Tuesday, March 7, 2023

Save the date! FASHION IN FILM OF TCMFF 2023 at Hollywood Heritage Museum April 12

 

The theme of the 2023 TCM Classic Film Festival (TCMFF) is "Celebrating Film Legacies" and that is just some of what will be shared in the 6th annual Fashion in Film of TCMFF event! This is the first year I will be doing the event in person since the pandemic and I am thrilled to also be welcoming a special guest co-host - 2x Oscar®-winning costume designer Mark Bridges.


Fashion in Film of TCMFF 2023

Wednesday, April 12
7:30 - 9:00 pm

Tickets: $15 for Hollywood Heritage members/$25 for non-members
Click here to purchase tickets


Fashion in Film of TCMFF 2023 will delve into the stories behind the style of 6 films featured in the festival's programming. As always, you will enjoy beautiful images from the movies accompanied by a conversation about film history, backstories of the stars, costume and fashion designers, and proof of their ongoing influence.

Costume design helps establish character in film and is often integral to plot lines as well. In addition, many of the actors and actresses were close with their costume designers, so you can get insights into their lives along with the evolution of their style.

This year's presentation will include:

One Way Passage (1932)
No Man of Her Own (1932)
Footlight Parade (1933)
Butterfield 8 (1960)
That Touch of Mink (1962)
How to Steal a Million (1966)

More titles will be announced once the full festival schedule is made available.

In addition to the presentation, the Hollywood Heritage Museum will be exhibiting some of Mark Bridges' costume design from Phantom Thread (2017, Oscar®) and News of the World (2020). And I'll be signing copies of my book Film Noir Style: The Killer 1940s.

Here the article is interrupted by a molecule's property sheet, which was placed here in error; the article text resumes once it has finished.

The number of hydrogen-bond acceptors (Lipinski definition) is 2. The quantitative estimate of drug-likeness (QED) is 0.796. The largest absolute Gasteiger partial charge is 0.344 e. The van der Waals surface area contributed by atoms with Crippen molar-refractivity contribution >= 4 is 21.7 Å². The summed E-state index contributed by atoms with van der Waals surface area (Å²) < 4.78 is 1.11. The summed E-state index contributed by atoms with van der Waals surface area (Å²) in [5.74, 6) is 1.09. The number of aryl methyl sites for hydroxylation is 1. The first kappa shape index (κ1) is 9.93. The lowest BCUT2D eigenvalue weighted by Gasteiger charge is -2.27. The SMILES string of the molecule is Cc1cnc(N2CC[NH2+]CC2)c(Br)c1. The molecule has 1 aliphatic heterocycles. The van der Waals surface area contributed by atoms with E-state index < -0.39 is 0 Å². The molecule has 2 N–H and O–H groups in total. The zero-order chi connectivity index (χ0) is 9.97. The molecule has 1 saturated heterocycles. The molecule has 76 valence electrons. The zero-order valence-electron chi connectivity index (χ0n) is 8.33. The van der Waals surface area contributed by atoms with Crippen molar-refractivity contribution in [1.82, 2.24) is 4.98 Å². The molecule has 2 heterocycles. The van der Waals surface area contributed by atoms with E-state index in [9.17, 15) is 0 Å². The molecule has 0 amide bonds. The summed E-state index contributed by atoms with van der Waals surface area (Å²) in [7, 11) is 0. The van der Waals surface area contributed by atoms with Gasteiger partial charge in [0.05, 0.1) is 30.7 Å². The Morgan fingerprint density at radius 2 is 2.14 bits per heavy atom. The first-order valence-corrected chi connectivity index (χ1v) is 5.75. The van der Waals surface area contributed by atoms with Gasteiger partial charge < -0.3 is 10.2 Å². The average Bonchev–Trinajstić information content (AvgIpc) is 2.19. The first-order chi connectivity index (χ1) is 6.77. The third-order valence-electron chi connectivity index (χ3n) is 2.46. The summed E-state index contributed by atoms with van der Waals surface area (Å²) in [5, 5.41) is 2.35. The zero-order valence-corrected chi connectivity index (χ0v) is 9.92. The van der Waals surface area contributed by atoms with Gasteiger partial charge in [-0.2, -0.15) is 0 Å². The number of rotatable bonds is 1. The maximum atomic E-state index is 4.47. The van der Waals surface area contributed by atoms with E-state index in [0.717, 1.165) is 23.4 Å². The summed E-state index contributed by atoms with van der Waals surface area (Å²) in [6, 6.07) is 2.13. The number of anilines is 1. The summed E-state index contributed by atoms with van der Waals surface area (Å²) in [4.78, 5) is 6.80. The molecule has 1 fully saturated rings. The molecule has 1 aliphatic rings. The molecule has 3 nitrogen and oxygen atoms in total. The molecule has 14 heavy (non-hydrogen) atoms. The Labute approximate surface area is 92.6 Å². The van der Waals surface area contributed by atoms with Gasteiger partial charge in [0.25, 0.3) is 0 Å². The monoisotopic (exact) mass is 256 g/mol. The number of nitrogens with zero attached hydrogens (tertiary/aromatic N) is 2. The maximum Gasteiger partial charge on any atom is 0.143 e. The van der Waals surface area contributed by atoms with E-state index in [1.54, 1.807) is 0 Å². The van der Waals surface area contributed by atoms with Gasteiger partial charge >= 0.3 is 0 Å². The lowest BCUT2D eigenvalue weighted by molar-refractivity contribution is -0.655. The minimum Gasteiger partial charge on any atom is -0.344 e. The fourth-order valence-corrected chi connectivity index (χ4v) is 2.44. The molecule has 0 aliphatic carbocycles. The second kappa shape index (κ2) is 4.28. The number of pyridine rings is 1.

I couldn't be more excited about this year's event venue. Few places have more film history than the Hollywood Heritage Museum, which is housed in the restored Lasky-DeMille Barn. 

In 1913, Cecil B. DeMille, Jesse Lasky, and Samuel Goldwyn leased the barn and began production on The Straw Man (1914). It would be the first feature film to be produced in Hollywood. The Lasky Company then merged with Adolph Zukor's Famous Players to become The Famous Players-Lasky Corporation in 1916, and then merged again with the Paramount Distributing Company in 1917. Soon they would become simply known as Paramount. 

The Hollywood Heritage Museum has been a California State Historical Landmark since 1956 and its plaque reads:

NO. 554 CECIL B. DeMILLE STUDIO BARN - Cecil B. DeMille rented half of this structure, then used as a barn, as the studio in which was made the first feature-length motion picture in Hollywood - The Squaw Man - in 1913. Associated with Mr. DeMille in making The Squaw Man were Samuel Goldwyn and Jesse Lasky, Sr. Originally located at the corner of Selma and Vine Streets, in 1927 the barn was transferred to Paramount Studios.